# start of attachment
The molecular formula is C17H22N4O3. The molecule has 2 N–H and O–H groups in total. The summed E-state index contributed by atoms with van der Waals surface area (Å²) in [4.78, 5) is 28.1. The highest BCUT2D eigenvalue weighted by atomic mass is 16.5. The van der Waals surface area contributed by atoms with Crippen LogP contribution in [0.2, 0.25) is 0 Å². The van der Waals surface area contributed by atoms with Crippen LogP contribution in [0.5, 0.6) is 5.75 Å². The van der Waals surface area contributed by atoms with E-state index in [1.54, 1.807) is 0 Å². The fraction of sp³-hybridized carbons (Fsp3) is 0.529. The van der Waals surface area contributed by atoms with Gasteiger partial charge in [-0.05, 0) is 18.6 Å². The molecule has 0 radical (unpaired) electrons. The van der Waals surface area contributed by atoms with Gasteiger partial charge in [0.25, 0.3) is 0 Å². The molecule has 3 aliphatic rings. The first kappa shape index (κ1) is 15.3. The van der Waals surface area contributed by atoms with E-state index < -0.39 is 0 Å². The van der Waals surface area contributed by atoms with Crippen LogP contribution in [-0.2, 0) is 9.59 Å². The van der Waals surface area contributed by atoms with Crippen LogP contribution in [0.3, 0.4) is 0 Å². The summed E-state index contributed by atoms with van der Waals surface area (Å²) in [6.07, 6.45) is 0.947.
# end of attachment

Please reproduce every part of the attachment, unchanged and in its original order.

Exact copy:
The molecular formula is C17H22N4O3. The molecule has 2 N–H and O–H groups in total. The summed E-state index contributed by atoms with van der Waals surface area (Å²) in [4.78, 5) is 28.1. The highest BCUT2D eigenvalue weighted by atomic mass is 16.5. The van der Waals surface area contributed by atoms with Crippen LogP contribution in [0.2, 0.25) is 0 Å². The van der Waals surface area contributed by atoms with Crippen LogP contribution in [0.5, 0.6) is 5.75 Å². The van der Waals surface area contributed by atoms with E-state index in [1.54, 1.807) is 0 Å². The fraction of sp³-hybridized carbons (Fsp3) is 0.529. The van der Waals surface area contributed by atoms with Gasteiger partial charge in [-0.05, 0) is 18.6 Å². The molecule has 0 radical (unpaired) electrons. The van der Waals surface area contributed by atoms with Gasteiger partial charge in [0.25, 0.3) is 0 Å². The molecule has 3 aliphatic rings. The first kappa shape index (κ1) is 15.3. The van der Waals surface area contributed by atoms with E-state index < -0.39 is 0 Å². The van der Waals surface area contributed by atoms with Crippen LogP contribution in [-0.2, 0) is 9.59 Å². The van der Waals surface area contributed by atoms with Crippen LogP contribution in [0.3, 0.4) is 0 Å². The summed E-state index contributed by atoms with van der Waals surface area (Å²) in [6.07, 6.45) is 0.947.